>> I would like to apologize if these were trivial questions and I fear they are not totally R-specific. Thus I understand if you don't have the time to answer them. However, I would greatly appreciate any help.
> Aspects are not, but aspects are. Certainly, asking if there is a way
> to get a test of the hazard ratio in R (without hacking something
> together like I did) seems reasonable to me at least to ask.
>> ----- Ursprüngliche Mail -----
>> Von: "Joshua Wiley" <jwiley.psych at gmail.com>
>> An: "Thierry Julian Panje" <tpanje at stanford.edu>
>> CC: r-help at r-project.org
>> Gesendet: Samstag, 10. Dezember 2011 13:53:00
>> Betreff: Re: [R] p-value for hazard ratio in Cox proportional hazards regression?
>> Hi Thierry,
>> Could you give us an example of what exactly you are doing
>> (preferablly reproducible R code)? I may be misunderstanding you, but
>> if you are fitting cox proportional hazard models using the coxph()
>> function from the surival package, summary(yourmodel) should give the
>> SE, p-value based on the wald statistic, and 95% CI.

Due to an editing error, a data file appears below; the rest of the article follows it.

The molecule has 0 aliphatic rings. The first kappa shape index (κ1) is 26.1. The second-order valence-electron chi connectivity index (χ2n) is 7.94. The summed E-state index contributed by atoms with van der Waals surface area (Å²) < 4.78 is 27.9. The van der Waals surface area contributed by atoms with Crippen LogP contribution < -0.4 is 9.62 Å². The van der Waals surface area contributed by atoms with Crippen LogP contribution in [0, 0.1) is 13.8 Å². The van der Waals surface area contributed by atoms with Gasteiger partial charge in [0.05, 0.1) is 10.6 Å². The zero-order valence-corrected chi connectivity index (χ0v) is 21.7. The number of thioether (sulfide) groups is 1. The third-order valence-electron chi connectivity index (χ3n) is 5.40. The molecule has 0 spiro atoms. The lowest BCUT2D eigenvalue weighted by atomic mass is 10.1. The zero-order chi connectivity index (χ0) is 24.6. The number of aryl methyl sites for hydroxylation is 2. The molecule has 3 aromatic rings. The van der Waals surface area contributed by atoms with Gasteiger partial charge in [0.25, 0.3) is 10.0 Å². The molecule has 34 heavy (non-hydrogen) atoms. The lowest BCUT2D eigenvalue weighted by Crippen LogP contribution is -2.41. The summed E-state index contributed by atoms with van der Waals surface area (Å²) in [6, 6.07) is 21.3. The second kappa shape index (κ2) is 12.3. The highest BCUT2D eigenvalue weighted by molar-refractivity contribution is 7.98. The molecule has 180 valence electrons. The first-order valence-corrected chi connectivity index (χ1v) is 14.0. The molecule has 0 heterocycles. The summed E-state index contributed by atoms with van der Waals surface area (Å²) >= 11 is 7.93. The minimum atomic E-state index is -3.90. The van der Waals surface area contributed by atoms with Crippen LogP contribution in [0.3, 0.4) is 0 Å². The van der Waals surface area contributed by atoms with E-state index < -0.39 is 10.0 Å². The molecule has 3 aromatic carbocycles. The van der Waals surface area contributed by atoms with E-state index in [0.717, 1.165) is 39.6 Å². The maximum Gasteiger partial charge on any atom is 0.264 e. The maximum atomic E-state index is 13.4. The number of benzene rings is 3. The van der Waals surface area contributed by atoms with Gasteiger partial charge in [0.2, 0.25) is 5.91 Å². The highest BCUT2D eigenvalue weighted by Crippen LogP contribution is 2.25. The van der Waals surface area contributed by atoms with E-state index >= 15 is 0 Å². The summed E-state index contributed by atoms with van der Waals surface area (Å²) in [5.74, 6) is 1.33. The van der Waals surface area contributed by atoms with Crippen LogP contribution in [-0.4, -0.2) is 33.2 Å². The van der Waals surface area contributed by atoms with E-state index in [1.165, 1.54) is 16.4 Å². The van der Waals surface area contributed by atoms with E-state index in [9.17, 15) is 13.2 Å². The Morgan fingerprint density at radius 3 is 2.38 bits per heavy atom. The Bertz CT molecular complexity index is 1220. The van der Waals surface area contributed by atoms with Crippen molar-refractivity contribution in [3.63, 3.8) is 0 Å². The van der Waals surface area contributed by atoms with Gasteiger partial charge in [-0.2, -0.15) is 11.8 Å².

>> On Sat, Dec 10, 2011 at 1:13 PM, Thierry Julian Panje
>> <tpanje at stanford.edu> wrote:
>>> I'm new to R and using it for Cox survival analysis. Thanks to this great forum I learned how to compute the HR with its confidence interval.
>>> My question would be: Is there any way to get the p-value for a hazard ratio in addition to the confidence interval?
>>> Thierry Panje Visiting Student Researcher
>>> Department of Psychology Stanford Psychophysiology Lab
>>> 450 Serra Mall, Bldg 420 Stanford University
>>> R-help at r-project.org mailing list
>>> PLEASE do read the posting guide http://www.R-project.org/posting-guide.html
>>> and provide commented, minimal, self-contained, reproducible code.
>> Joshua Wiley
>> Ph.D. Student, Health Psychology
>> Programmer Analyst II, Statistical Consulting Group
>> University of California, Los Angeles
> Joshua Wiley
> Ph.D. Student, Health Psychology
> Programmer Analyst II, Statistical Consulting Group
> University of California, Los Angeles